This is the second instalment of a series of posts focussing on setting an analysis rhythm for large or complex agile programmes. Part one explains big thinking - the first activity involved in setting an analysis rhythm. This post explains the second activity high level design.
High level design
The purpose of high level design is to agree a visual representation for a chunk of work that you’re delivering. This can be represented as a process flow or user journey, with screen sketches at relevant points.
High level design may happen alongside big thinking, or there can be a gap if the team wish to undertake research in between the activities. High level design takes place at a wall.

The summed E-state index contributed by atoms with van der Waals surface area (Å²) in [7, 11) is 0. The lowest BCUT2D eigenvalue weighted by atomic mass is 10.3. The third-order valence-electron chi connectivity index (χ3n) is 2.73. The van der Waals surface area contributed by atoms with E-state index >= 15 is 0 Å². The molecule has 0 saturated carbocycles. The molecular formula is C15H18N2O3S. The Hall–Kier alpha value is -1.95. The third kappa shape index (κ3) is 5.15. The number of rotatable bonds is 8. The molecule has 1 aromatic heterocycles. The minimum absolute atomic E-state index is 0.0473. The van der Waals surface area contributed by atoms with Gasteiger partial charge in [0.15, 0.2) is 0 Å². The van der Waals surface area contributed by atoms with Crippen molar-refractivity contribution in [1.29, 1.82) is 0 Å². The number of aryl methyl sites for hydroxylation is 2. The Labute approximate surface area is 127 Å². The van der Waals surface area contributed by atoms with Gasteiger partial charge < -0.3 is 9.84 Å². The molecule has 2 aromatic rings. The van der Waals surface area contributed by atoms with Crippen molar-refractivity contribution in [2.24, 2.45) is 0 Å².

For example when designing an online shop, a section of the high level design output may look like this
A key part to high level design is what I refer to as simulation. Simulation is role play, when team members play the part of the user and walk through the journey. This should happen next to the wall you’ve drawn on, so you can amend things as you go.
Once a design has been agreed the designers sketch or code screens. The screens can be used for user research in advance of the build.
For a larger programme you may decide to introduce what I refer to as intelligent challenge. Intelligent challenge is a show and tell for stakeholders early on. It provides a way to involve a wider group of stakeholders in analysis and design, by walking them through what you have on the wall. It’s also good for communication and encourages questioning and challenge from stakeholders.
High level design is likely to include the product manager and key development, design, analysis and user research roles.
Please get in touch if you have any questions about high level design. Tomorrow I’ll explain the third activity - detailed design.